This morning we combined with group one to assist the Filipino nursing students in their morning activity at the Geriatric Center, ran by Physiotherapists. The participants consisted of all women from age 60 to 89. The students put together a range of activities involving physical exercises as well as cognitive exercises. We were able to assist the geriatrics with dancing the cha-cha to ABBA ‘Dancing Queen’, as well as a quiz on Filipino facts and world fun facts. Also, we lead a familiar dance from back home, the YMCA, for the Geriatrics and the students. The smiles and participation of the Geriatrics was heartwarming and we couldn’t help but laugh and smile with them, as they greatly appreciated our presence and involvement. At the end of the activity the students opened up a voluntary talent sharing, where two women sang beautiful love songs for us ‘Canadians’. The smiles throughout the morning of all involved were contagious.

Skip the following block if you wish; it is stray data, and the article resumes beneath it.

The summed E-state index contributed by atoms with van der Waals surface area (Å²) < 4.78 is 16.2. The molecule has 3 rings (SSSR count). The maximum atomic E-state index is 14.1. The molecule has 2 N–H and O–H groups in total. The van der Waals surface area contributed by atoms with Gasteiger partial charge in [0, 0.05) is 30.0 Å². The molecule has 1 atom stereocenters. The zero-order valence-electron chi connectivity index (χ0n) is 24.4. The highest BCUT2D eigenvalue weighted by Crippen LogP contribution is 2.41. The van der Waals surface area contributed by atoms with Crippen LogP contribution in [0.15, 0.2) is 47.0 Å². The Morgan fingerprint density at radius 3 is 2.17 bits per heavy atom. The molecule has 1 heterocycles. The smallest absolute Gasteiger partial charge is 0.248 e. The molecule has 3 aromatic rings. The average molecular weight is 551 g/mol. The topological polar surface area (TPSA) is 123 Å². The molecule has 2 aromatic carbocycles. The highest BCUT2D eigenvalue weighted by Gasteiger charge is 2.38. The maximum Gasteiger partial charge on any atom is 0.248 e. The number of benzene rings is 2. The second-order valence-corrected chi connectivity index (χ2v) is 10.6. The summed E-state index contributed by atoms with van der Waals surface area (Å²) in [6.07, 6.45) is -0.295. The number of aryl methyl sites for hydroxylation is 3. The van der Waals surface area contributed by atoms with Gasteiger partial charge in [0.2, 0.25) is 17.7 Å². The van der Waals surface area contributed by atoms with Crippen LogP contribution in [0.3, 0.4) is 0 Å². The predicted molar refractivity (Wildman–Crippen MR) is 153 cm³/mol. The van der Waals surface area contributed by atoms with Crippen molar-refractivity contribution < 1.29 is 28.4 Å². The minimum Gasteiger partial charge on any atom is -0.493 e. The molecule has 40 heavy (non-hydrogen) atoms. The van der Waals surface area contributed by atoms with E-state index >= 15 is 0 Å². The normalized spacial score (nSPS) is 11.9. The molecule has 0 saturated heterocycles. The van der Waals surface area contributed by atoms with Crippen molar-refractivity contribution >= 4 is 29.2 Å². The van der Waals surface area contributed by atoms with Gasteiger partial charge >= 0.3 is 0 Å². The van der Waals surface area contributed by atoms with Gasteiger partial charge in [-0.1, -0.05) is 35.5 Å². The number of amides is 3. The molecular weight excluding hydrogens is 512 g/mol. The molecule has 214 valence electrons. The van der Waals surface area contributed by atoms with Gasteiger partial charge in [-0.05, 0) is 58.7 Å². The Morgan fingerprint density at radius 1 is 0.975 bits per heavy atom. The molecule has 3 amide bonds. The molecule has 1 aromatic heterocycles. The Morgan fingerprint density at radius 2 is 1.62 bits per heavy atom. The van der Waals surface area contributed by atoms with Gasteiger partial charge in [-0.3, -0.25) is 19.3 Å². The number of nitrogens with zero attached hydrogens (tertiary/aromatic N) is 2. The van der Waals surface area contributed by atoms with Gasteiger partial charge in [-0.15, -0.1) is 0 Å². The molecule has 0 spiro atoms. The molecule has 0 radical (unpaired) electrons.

All pictures posted with permission
In the afternoon, our student dyads as well as our clinical faculty, Miss Joy and Miss Janelle, treated us to the Filipino delicacy, Halo Halo. This ice cold dessert involves a delicious combination of ice, milk, purple sweet potatoes (ube), ice cream, beans, candied fruits, filipino custard and jellies. Due to the Halo Halo being served at a restaurant in town, our instructors arranged for us to have transportation via tricycles, a common every day use for Filipinos within the smaller cities and communities. It was a short and fun first ride, as they dodged through traffic and pedestrians to arrive quickly to our destination. These tricycles and other public transport called Jeepney’s, are comparable to our taxis and buses in Canada. After World War Two, the American’s left their army vehicles behind when they traveled back home. Of course it was only natural for the resourceful Filipino’s to use these vehicles to their advantage, creating Jeepney’s. The Jeepney drivers try and create more revenue by painting the vehicles, often being amazing works of art, showing a variety of pictures from North American television shows and traditional Filipino culture.